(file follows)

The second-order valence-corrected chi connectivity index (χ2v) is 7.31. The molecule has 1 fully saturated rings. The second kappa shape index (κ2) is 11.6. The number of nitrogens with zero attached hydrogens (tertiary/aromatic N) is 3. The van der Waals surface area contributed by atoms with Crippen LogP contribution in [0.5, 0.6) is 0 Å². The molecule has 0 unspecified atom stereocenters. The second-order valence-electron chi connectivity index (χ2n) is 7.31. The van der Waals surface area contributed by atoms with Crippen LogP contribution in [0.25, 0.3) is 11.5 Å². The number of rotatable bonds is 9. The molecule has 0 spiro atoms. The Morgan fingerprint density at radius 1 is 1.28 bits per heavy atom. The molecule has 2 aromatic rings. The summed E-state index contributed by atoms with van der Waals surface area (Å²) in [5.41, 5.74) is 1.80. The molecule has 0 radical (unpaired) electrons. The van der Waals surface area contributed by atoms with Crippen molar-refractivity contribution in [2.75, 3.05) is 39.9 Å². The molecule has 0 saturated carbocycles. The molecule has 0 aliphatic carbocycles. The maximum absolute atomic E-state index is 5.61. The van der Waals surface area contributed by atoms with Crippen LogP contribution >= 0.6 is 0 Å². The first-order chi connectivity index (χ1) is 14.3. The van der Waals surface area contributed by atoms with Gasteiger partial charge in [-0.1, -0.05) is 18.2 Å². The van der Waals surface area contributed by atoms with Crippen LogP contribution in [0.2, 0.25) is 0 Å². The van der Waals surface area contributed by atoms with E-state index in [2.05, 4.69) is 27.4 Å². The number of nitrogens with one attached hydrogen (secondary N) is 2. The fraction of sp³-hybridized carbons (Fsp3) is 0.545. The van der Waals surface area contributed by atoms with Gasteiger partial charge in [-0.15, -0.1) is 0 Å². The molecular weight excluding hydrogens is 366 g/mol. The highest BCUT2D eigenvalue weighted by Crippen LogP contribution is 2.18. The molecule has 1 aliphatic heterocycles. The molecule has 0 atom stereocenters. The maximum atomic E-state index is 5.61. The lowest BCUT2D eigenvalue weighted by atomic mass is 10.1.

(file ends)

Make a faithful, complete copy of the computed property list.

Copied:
The second-order valence-corrected chi connectivity index (χ2v) is 7.31. The molecule has 1 fully saturated rings. The second kappa shape index (κ2) is 11.6. The number of nitrogens with zero attached hydrogens (tertiary/aromatic N) is 3. The van der Waals surface area contributed by atoms with Crippen LogP contribution in [0.5, 0.6) is 0 Å². The molecule has 0 unspecified atom stereocenters. The second-order valence-electron chi connectivity index (χ2n) is 7.31. The van der Waals surface area contributed by atoms with Crippen LogP contribution in [0.25, 0.3) is 11.5 Å². The number of rotatable bonds is 9. The molecule has 0 spiro atoms. The Morgan fingerprint density at radius 1 is 1.28 bits per heavy atom. The molecule has 2 aromatic rings. The summed E-state index contributed by atoms with van der Waals surface area (Å²) in [5.41, 5.74) is 1.80. The molecule has 0 radical (unpaired) electrons. The van der Waals surface area contributed by atoms with Crippen molar-refractivity contribution in [2.75, 3.05) is 39.9 Å². The molecule has 0 saturated carbocycles. The molecule has 0 aliphatic carbocycles. The maximum absolute atomic E-state index is 5.61. The van der Waals surface area contributed by atoms with Crippen LogP contribution >= 0.6 is 0 Å². The first-order chi connectivity index (χ1) is 14.3. The van der Waals surface area contributed by atoms with Gasteiger partial charge in [-0.1, -0.05) is 18.2 Å². The van der Waals surface area contributed by atoms with Crippen LogP contribution in [0.2, 0.25) is 0 Å². The van der Waals surface area contributed by atoms with E-state index in [2.05, 4.69) is 27.4 Å². The number of nitrogens with one attached hydrogen (secondary N) is 2. The fraction of sp³-hybridized carbons (Fsp3) is 0.545. The van der Waals surface area contributed by atoms with Gasteiger partial charge in [-0.15, -0.1) is 0 Å². The molecular weight excluding hydrogens is 366 g/mol. The highest BCUT2D eigenvalue weighted by Crippen LogP contribution is 2.18. The molecule has 1 aliphatic heterocycles. The molecule has 0 atom stereocenters. The maximum atomic E-state index is 5.61. The lowest BCUT2D eigenvalue weighted by atomic mass is 10.1.